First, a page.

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Bad News and Baubles: Bad News, #0.5
Bad News and Baubles: Bad News, #0.5
Bad News and Baubles: Bad News, #0.5
Электронная книга148 страниц2 часа

Bad News and Baubles: Bad News, #0.5

Автор Louisa George

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Об этой электронной книге

A burnt out war correspondent who's sworn off love. A smart-ass soldier home for the holidays. Will a fire, a favour and a snowball fight lead to Christmas kisses in the city?


After a devastating tragedy Marnie Fitzpatrick is all out of love. That is, until her elderly neighbour asks for a favour that involves her grandson Ed Stone. Marnie is drawn back to a career she doesn't want, with a man she absolutely can not be attracted to.

Ed Stone is on leave from his job in the army. The last thing he needs is an entanglement or relationship. But he doesn't account for the charms of his gran's neighbour and can't explain why he needs to know her secrets and more about her past. And who the hell doesn't like Christmas? 

The Bad News beginnings book...how it all started. 
Bad News newsroom series where secrets and scandals are all in a day's work. Read all about it…


Praise for Louisa George:
'This story was wonderfully written. The author had my attention with every word.. I couldn't put it down. I laughed, I cried and I laughed some more...' Goodreads review

Also by Louisa George:


Bad News Billionaire

Something Borrowed

Something About You

Something Beginning With Mistletoe

Something Secret

Something Blue

Healing Hearts Medical Romance series:

Still The One
One More Time
No One But You

The Two Lives of Charlotte Evans
The Summer of Lost and Found

ИздательLouisa George
Дата выпуска1 нояб. 2021 г.
Bad News and Baubles: Bad News, #0.5
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Louisa George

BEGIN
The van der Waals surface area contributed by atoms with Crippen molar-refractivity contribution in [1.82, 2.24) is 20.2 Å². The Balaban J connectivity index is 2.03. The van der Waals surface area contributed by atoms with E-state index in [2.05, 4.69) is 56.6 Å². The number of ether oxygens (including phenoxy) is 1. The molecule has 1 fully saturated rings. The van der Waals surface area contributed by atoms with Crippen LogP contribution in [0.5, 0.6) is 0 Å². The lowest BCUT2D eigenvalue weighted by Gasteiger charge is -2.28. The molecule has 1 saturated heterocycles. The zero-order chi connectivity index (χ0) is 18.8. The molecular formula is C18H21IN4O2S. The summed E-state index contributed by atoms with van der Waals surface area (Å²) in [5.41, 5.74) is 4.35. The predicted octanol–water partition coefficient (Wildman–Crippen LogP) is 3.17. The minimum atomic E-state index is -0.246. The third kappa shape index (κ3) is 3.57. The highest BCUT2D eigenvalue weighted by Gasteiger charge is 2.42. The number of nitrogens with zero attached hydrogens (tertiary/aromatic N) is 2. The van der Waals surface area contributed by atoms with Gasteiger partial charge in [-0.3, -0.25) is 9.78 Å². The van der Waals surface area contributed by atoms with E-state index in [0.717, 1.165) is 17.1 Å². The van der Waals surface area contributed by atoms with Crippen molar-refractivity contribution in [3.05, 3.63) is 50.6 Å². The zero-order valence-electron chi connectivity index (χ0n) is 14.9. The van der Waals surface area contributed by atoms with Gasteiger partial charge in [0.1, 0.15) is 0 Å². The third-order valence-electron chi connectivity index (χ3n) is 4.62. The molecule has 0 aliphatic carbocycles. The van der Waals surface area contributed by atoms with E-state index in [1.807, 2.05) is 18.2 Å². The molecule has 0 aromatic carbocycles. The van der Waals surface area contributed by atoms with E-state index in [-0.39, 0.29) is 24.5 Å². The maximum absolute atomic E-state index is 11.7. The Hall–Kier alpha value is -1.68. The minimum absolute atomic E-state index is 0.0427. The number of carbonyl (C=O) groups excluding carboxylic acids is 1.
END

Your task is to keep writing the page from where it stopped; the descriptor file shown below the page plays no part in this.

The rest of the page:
Award-winning author Louisa George has been an avid reader her whole life. In between chapters she managed to train as a nurse, marry her doctor hero and have two sons. Now she writes chapters of her own in the medical romance, contemporary romance and women's fiction genres. Louisa's books have variously been nominated for the coveted RITA Award, and the NZ Koru Award and have been translated into twelve languages. She lives in Auckland, New Zealand.

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    Bad News and Baubles - Louisa George


    Marnie Fitzpatrick was used to bad things happening, but she’d thought she’d finally moved on from the shitshow that was her twenties.

    She stared down at the message on her phone, her stomach shaping itself into that all too familiar tight knot.

    Hi Marnie so sorry but the bank didn’t come to the party. I’m closing the doors today. I know it’s a difficult time for you. Hopefully, I can find enough to pay you for the next couple of weeks, but after that… I’m sorry. Good luck. Ellie x

    Clearly, not to be outdone, her thirties were shaping up to be equally crap. And whoever was pulling those shitshow strings had a lousy sense of humour, spectacularly bad timing, and a seriously dubious taste in music… if the current soundtrack of saccharin Christmas songs about love and hope blaring into her flat this early in the morning was anything to go by.